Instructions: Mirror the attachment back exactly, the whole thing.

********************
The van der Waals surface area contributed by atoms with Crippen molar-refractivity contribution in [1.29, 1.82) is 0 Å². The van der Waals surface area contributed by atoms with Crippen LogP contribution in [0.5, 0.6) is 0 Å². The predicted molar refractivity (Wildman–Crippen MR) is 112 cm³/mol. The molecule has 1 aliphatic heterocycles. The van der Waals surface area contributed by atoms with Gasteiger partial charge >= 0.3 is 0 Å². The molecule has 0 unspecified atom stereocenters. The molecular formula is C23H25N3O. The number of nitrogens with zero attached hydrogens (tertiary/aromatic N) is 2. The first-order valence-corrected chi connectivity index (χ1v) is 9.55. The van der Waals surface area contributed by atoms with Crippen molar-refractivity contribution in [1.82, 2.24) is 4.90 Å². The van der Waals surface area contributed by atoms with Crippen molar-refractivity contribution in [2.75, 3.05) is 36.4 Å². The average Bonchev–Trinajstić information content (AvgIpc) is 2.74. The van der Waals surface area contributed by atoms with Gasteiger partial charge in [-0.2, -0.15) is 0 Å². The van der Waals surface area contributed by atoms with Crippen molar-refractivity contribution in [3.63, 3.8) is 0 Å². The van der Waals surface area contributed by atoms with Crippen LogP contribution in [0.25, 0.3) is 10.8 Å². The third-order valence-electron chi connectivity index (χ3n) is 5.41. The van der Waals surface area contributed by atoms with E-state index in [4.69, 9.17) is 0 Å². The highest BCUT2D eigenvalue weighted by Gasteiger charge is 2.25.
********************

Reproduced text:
The van der Waals surface area contributed by atoms with Crippen molar-refractivity contribution in [1.29, 1.82) is 0 Å². The van der Waals surface area contributed by atoms with Crippen LogP contribution in [0.5, 0.6) is 0 Å². The predicted molar refractivity (Wildman–Crippen MR) is 112 cm³/mol. The molecule has 1 aliphatic heterocycles. The van der Waals surface area contributed by atoms with Gasteiger partial charge >= 0.3 is 0 Å². The molecule has 0 unspecified atom stereocenters. The molecular formula is C23H25N3O. The number of nitrogens with zero attached hydrogens (tertiary/aromatic N) is 2. The first-order valence-corrected chi connectivity index (χ1v) is 9.55. The van der Waals surface area contributed by atoms with Crippen molar-refractivity contribution in [1.82, 2.24) is 4.90 Å². The van der Waals surface area contributed by atoms with Crippen molar-refractivity contribution in [2.75, 3.05) is 36.4 Å². The average Bonchev–Trinajstić information content (AvgIpc) is 2.74. The van der Waals surface area contributed by atoms with Gasteiger partial charge in [-0.2, -0.15) is 0 Å². The van der Waals surface area contributed by atoms with Crippen molar-refractivity contribution in [3.63, 3.8) is 0 Å². The van der Waals surface area contributed by atoms with Crippen LogP contribution in [0.25, 0.3) is 10.8 Å². The third-order valence-electron chi connectivity index (χ3n) is 5.41. The van der Waals surface area contributed by atoms with E-state index in [4.69, 9.17) is 0 Å². The highest BCUT2D eigenvalue weighted by Gasteiger charge is 2.25.